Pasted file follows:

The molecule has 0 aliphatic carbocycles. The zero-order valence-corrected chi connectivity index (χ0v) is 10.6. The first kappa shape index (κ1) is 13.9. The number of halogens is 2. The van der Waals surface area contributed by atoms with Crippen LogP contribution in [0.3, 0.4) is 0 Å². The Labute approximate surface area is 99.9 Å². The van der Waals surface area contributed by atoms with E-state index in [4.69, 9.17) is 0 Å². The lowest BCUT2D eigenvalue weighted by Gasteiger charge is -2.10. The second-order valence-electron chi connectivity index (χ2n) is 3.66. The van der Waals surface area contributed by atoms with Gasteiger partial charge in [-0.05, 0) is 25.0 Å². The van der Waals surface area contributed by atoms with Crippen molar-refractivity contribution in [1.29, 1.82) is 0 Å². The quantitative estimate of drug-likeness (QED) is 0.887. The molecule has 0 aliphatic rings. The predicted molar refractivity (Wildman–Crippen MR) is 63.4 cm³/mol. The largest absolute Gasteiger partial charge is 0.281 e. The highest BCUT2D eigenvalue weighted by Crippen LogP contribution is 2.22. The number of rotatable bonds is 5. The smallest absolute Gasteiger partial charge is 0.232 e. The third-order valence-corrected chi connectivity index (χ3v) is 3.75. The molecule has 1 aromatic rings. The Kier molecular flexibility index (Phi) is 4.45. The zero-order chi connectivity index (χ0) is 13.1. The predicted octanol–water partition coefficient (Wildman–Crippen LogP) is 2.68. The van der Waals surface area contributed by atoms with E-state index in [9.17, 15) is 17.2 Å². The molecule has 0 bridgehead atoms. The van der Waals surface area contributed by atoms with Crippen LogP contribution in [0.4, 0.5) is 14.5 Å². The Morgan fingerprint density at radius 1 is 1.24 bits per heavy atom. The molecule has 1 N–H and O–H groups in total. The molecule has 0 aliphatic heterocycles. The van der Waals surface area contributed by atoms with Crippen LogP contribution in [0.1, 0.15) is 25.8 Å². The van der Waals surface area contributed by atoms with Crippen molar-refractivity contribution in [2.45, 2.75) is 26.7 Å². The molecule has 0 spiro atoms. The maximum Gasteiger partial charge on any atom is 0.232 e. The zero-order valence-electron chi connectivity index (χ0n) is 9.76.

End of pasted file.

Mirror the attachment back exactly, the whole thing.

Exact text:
The molecule has 0 aliphatic carbocycles. The zero-order valence-corrected chi connectivity index (χ0v) is 10.6. The first kappa shape index (κ1) is 13.9. The number of halogens is 2. The van der Waals surface area contributed by atoms with Crippen LogP contribution in [0.3, 0.4) is 0 Å². The Labute approximate surface area is 99.9 Å². The van der Waals surface area contributed by atoms with E-state index in [4.69, 9.17) is 0 Å². The lowest BCUT2D eigenvalue weighted by Gasteiger charge is -2.10. The second-order valence-electron chi connectivity index (χ2n) is 3.66. The van der Waals surface area contributed by atoms with Gasteiger partial charge in [-0.05, 0) is 25.0 Å². The van der Waals surface area contributed by atoms with Crippen molar-refractivity contribution in [1.29, 1.82) is 0 Å². The quantitative estimate of drug-likeness (QED) is 0.887. The molecule has 0 aliphatic rings. The predicted molar refractivity (Wildman–Crippen MR) is 63.4 cm³/mol. The largest absolute Gasteiger partial charge is 0.281 e. The highest BCUT2D eigenvalue weighted by Crippen LogP contribution is 2.22. The number of rotatable bonds is 5. The smallest absolute Gasteiger partial charge is 0.232 e. The third-order valence-corrected chi connectivity index (χ3v) is 3.75. The molecule has 1 aromatic rings. The Kier molecular flexibility index (Phi) is 4.45. The zero-order chi connectivity index (χ0) is 13.1. The predicted octanol–water partition coefficient (Wildman–Crippen LogP) is 2.68. The van der Waals surface area contributed by atoms with E-state index in [9.17, 15) is 17.2 Å². The molecule has 0 bridgehead atoms. The van der Waals surface area contributed by atoms with Crippen LogP contribution in [0.4, 0.5) is 14.5 Å². The Morgan fingerprint density at radius 1 is 1.24 bits per heavy atom. The molecule has 1 N–H and O–H groups in total. The molecule has 0 aliphatic heterocycles. The van der Waals surface area contributed by atoms with Crippen LogP contribution in [0.1, 0.15) is 25.8 Å². The van der Waals surface area contributed by atoms with Crippen molar-refractivity contribution in [2.45, 2.75) is 26.7 Å². The molecule has 0 spiro atoms. The maximum Gasteiger partial charge on any atom is 0.232 e. The zero-order valence-electron chi connectivity index (χ0n) is 9.76.